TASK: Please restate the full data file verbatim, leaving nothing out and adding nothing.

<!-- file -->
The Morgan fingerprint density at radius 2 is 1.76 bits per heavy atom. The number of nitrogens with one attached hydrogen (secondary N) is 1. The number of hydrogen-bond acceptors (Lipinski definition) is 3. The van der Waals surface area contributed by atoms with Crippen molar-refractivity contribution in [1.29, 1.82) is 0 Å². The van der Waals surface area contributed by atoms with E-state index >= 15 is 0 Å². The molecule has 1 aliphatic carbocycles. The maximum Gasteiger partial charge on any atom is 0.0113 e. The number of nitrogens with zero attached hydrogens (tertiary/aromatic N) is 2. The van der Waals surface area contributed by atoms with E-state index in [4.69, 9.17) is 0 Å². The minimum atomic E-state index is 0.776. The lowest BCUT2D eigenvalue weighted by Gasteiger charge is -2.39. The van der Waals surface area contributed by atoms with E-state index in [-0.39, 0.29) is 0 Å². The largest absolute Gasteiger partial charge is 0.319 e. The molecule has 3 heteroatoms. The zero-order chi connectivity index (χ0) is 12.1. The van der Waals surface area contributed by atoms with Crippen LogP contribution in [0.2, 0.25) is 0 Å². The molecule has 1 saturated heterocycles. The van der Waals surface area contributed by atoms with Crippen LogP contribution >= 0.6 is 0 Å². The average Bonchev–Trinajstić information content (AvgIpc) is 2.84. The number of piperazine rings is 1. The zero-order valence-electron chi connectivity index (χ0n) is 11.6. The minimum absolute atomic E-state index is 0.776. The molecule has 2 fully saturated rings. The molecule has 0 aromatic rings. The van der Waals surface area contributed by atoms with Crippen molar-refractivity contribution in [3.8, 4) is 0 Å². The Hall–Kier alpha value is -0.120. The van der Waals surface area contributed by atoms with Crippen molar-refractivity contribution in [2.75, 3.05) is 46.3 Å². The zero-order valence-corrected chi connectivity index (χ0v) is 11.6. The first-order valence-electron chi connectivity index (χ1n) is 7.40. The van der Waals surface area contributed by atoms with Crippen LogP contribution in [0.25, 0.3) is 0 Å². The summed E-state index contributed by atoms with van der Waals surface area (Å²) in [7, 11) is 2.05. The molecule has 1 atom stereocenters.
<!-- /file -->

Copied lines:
The Morgan fingerprint density at radius 2 is 1.76 bits per heavy atom. The number of nitrogens with one attached hydrogen (secondary N) is 1. The number of hydrogen-bond acceptors (Lipinski definition) is 3. The van der Waals surface area contributed by atoms with Crippen molar-refractivity contribution in [1.29, 1.82) is 0 Å². The van der Waals surface area contributed by atoms with E-state index >= 15 is 0 Å². The molecule has 1 aliphatic carbocycles. The maximum Gasteiger partial charge on any atom is 0.0113 e. The number of nitrogens with zero attached hydrogens (tertiary/aromatic N) is 2. The van der Waals surface area contributed by atoms with E-state index in [4.69, 9.17) is 0 Å². The minimum atomic E-state index is 0.776. The lowest BCUT2D eigenvalue weighted by Gasteiger charge is -2.39. The van der Waals surface area contributed by atoms with E-state index in [-0.39, 0.29) is 0 Å². The largest absolute Gasteiger partial charge is 0.319 e. The molecule has 3 heteroatoms. The zero-order chi connectivity index (χ0) is 12.1. The van der Waals surface area contributed by atoms with Crippen LogP contribution in [0.2, 0.25) is 0 Å². The molecule has 1 saturated heterocycles. The van der Waals surface area contributed by atoms with Crippen LogP contribution >= 0.6 is 0 Å². The average Bonchev–Trinajstić information content (AvgIpc) is 2.84. The number of piperazine rings is 1. The zero-order valence-electron chi connectivity index (χ0n) is 11.6. The minimum absolute atomic E-state index is 0.776. The molecule has 2 fully saturated rings. The molecule has 0 aromatic rings. The van der Waals surface area contributed by atoms with Crippen molar-refractivity contribution in [3.8, 4) is 0 Å². The Hall–Kier alpha value is -0.120. The van der Waals surface area contributed by atoms with Crippen molar-refractivity contribution in [2.75, 3.05) is 46.3 Å². The zero-order valence-corrected chi connectivity index (χ0v) is 11.6. The first-order valence-electron chi connectivity index (χ1n) is 7.40. The van der Waals surface area contributed by atoms with Crippen LogP contribution in [0.25, 0.3) is 0 Å². The summed E-state index contributed by atoms with van der Waals surface area (Å²) in [7, 11) is 2.05. The molecule has 1 atom stereocenters.